I want to burn till the end.

In an age of so little perseverance these two men stand tall. Their voices have weight. And their entire life has become their message. Neither has tried to stay relevant, and that is part of what makes them so. Their transcendence is their relevance. Oh how it has fed my soul to be exposed to men whose lives carry such a rare grace. Some things can only be said after years. Or decades. Or a lifetime. And the only way you get this kind of gravitas is to persevere. To endure. To finish your race.

What a lesson for young leaders.

I’ve heard it said that it takes 20 years to make a man or woman of God. But I’m starting to think it takes a lifetime. In a culture that bows before the shrine of youth and worships to the tune of the latest one hit wonder, it becomes difficult to discern when timeless words are being written and the truest lives are being lived. But I long for this.

Did these men give me clues about how to persevere? Sure. Both would tell me stay curious. Keep learning. Figure out how to handle your pain. Set up accountability relationships to deal with temptation. But at the end of the day both of these men most fed me because of their obsession with Jesus. I would meet with Pastor Lastinger seeking wisdom, and it was there. But in the middle of a lunch meeting he would break down in tears when he began to speak of Jesus. I flew to Mississippi seeking justice, and it was there. But what I found most was a man dripping with the Author of justice.

Finish well, my friend.

Finish - road

Missouri & Yale & the gaps in our Gospel.

I’m reading the reports from Missouri and Yale and thinking about the gaps in our Gospel.

Woe to you, scribes and Pharisees, hypocrites! For you tithe mint and dill and cumin, and have neglected the weightier matters of the law: justice and mercy and faithfulness. These you ought to have done, without neglecting the others. (Matthew 23:23)

Woe to those who consolidate their spirituality into their personal piety while neglecting social action. Woe to those who go to church and live moral lives and claim right theology while neglecting justice. Woe to those who claim a change on the inside that never makes a difference to those weeping on the outside. At least that’s what Jesus said.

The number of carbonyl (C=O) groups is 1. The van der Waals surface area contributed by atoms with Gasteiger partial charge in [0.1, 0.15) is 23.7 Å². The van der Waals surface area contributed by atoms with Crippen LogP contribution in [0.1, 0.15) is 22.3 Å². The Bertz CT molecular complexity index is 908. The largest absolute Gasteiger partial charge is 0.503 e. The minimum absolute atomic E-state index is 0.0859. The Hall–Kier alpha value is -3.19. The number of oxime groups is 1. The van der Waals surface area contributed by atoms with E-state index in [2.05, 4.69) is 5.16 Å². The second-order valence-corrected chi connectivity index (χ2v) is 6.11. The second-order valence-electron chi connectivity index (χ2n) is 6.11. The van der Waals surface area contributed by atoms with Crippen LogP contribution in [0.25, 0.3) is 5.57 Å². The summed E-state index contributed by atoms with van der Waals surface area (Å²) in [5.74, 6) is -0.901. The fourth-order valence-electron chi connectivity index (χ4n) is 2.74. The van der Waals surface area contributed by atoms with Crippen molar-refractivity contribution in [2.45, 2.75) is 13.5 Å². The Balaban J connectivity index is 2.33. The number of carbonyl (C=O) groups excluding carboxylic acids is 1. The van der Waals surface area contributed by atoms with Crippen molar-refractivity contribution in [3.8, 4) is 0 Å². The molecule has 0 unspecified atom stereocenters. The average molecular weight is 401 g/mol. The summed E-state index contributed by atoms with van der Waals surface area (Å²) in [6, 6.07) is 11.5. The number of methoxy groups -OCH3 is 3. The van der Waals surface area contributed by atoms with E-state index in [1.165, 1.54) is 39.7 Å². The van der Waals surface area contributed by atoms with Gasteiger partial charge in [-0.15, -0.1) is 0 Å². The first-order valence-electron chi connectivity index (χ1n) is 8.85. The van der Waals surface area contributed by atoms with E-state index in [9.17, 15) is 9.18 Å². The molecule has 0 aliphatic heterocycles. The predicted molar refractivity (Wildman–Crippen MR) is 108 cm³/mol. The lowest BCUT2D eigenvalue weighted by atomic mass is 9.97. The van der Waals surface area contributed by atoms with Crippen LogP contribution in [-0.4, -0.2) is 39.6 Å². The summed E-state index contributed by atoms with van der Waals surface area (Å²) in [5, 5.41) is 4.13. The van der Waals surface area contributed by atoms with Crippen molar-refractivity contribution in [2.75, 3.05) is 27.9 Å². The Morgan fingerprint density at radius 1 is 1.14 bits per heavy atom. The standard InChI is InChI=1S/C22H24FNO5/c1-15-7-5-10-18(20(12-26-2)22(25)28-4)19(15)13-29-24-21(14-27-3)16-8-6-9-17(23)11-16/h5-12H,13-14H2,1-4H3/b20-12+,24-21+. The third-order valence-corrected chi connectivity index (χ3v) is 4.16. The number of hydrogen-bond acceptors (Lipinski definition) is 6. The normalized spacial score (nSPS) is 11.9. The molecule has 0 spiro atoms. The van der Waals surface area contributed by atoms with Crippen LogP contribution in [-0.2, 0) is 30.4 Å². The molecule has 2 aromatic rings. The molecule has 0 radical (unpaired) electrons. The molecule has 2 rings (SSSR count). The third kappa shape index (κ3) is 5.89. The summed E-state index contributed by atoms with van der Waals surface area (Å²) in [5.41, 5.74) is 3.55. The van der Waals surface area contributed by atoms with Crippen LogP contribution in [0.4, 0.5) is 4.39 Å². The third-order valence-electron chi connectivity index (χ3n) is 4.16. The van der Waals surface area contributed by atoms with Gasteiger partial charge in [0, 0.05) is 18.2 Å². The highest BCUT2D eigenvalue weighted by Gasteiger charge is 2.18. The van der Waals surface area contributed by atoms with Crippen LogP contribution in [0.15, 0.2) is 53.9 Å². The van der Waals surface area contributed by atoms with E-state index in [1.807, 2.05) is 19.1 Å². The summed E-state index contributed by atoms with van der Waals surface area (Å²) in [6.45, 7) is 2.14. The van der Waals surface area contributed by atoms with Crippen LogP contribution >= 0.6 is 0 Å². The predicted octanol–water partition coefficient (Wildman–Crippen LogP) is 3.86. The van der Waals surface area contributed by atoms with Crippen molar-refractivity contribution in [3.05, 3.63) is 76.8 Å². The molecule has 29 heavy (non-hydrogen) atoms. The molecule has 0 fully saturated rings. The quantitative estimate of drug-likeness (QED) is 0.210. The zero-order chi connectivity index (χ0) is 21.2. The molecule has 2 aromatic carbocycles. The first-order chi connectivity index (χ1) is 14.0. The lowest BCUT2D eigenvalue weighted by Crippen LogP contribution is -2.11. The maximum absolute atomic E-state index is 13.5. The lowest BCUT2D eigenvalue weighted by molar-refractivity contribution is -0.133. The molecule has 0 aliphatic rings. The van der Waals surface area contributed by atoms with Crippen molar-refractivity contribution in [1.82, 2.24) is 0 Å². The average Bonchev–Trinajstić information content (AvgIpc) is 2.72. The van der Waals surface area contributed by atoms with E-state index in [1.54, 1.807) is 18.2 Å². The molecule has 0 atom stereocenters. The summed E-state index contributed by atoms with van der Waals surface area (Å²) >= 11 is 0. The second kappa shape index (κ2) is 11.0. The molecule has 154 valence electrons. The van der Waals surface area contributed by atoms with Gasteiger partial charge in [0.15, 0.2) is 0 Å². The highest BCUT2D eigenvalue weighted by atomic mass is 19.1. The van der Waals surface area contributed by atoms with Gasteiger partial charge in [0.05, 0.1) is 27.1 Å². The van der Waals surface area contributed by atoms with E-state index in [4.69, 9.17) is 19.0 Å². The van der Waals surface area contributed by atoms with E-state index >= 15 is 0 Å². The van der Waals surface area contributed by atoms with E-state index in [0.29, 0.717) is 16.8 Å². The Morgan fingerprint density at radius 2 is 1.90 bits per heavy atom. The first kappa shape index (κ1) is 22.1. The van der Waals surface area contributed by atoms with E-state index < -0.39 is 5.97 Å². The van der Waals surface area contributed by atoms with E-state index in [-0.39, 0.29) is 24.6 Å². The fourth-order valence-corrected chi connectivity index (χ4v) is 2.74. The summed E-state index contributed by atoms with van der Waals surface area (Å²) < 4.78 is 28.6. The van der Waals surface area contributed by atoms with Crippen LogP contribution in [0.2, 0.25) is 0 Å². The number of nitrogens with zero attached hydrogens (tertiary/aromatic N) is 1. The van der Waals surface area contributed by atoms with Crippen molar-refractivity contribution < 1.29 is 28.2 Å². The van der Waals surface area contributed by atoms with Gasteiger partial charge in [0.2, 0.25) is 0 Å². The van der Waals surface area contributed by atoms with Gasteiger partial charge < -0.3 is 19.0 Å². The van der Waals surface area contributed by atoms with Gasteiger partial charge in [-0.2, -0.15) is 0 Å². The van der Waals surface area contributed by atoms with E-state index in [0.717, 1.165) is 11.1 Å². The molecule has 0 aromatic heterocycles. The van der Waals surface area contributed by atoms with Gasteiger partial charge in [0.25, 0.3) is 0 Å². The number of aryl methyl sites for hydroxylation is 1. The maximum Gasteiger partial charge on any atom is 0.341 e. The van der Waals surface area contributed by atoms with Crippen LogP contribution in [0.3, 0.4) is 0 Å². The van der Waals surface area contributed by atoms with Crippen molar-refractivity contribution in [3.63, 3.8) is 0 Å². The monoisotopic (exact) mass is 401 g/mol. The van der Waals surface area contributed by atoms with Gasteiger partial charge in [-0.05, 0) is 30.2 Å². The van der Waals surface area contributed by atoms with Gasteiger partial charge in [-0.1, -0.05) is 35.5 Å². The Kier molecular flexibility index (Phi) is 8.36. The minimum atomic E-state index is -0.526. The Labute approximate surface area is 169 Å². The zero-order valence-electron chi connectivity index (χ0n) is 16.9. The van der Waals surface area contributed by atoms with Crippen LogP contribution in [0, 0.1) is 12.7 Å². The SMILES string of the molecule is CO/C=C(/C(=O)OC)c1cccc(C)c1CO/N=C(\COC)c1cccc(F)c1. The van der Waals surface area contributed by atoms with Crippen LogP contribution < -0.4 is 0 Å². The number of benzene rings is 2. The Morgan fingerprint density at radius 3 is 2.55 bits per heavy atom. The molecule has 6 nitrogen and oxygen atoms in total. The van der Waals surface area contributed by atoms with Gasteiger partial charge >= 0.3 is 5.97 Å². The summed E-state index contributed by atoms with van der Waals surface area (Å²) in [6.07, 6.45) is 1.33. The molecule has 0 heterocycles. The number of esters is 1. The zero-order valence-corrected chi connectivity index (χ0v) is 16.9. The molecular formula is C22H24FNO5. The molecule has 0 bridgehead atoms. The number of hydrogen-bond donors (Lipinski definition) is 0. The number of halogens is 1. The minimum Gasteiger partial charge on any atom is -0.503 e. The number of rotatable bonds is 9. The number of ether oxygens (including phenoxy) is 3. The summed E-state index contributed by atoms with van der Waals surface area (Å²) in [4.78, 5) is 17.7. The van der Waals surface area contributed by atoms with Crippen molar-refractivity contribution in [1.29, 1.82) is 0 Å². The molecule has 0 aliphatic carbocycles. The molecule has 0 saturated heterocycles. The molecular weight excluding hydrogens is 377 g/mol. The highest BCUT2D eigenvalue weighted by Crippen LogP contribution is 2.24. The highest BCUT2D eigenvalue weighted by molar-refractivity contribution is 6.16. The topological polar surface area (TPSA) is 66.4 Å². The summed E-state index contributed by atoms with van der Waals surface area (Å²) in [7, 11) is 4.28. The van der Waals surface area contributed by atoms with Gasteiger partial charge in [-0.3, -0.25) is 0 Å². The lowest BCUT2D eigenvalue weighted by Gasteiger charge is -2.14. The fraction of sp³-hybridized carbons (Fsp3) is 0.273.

We always like to think of ourselves as the protagonist. When the preacher tells the story of David and Goliath, well, I’m David. Of course. The application is always along the lines of, You can do this. Find your slingshot. Trust God, and your enemies will fall. The story concludes with little David triumphantly removing the head of his massive and arrogant adversary. All the little Davids leave church happy. Yet I’ve never heard a preacher land the sermon with, Hey big man, don’t lose your head. Because I’m always the protagonist. I couldn’t be Goliath.

As I watch the cultural challenges unfold before us in the news and social media I keep thinking of Jesus’ words to the hypocrites of his day. I’m sure they thought they were David, and yet Jesus calls them Goliath.

Don’t lose your head.

Don’t neglect the weightier matters of the law.

Weightier matters. What an interesting thought. Jesus says justice is weightier than tithing. Listen, I’m a preacher and we take up offerings every week, but I don’t want to lose my head. I wonder what would happen if we printed out all the sermons preached around the country on tithing and put them on one side of a scale. And then we printed out all the sermons preached on justice and placed them on the other side of the scale. Which pile would be weightier?

Which brings me to college campuses around our nation. Let there be justice.


What is justice? It is the equitable application of God’s moral law in society. Dr. King would write from a Birmingham jail that a just law is a law that squares with God’s law. If he is right, there is no true justice without the true Judge. Which means, of all the people on planet earth, those who claim to know the Judge should be the very most vocal about justice.

And herein lies our problem. When the people who should influence the conversation do not influence the conversation, we leave a vacuum. When the people who should address injustice do not address injustice, justice becomes a moving target. Our protagonist David had a son named Absalom (2 Samuel 13-20). He turned out to be wicked, but I’m not so sure he started out as twisted as we might assume. His treachery begins when his sister is raped, and then subsequently disgraced. For reasons we cannot explain, King David does nothing to address the tragedy. He loses his head. Failed justice embitters Absalom’s soul and turns his heart sour. The story ends with tragedy and unnecessary bloodshed. But the point is this: in the presence of failed justice and unresolved bitterness, hearts become poisoned. Absalom would not sit by and do nothing.

But a bitter activist is a bad answer to a justice problem.

Which is why I am praying that the people of Jesus will listen to Jesus and learn to do good, seek justice, correct oppression. (Isaiah 1:17). Hey Goliath, don’t lose your head. Black lives matter. Justice is at the top of God’s agenda. And maybe we will hear what the Spirit is saying to the church in these days.

Things always go south when we neglect the weightier matters of the law.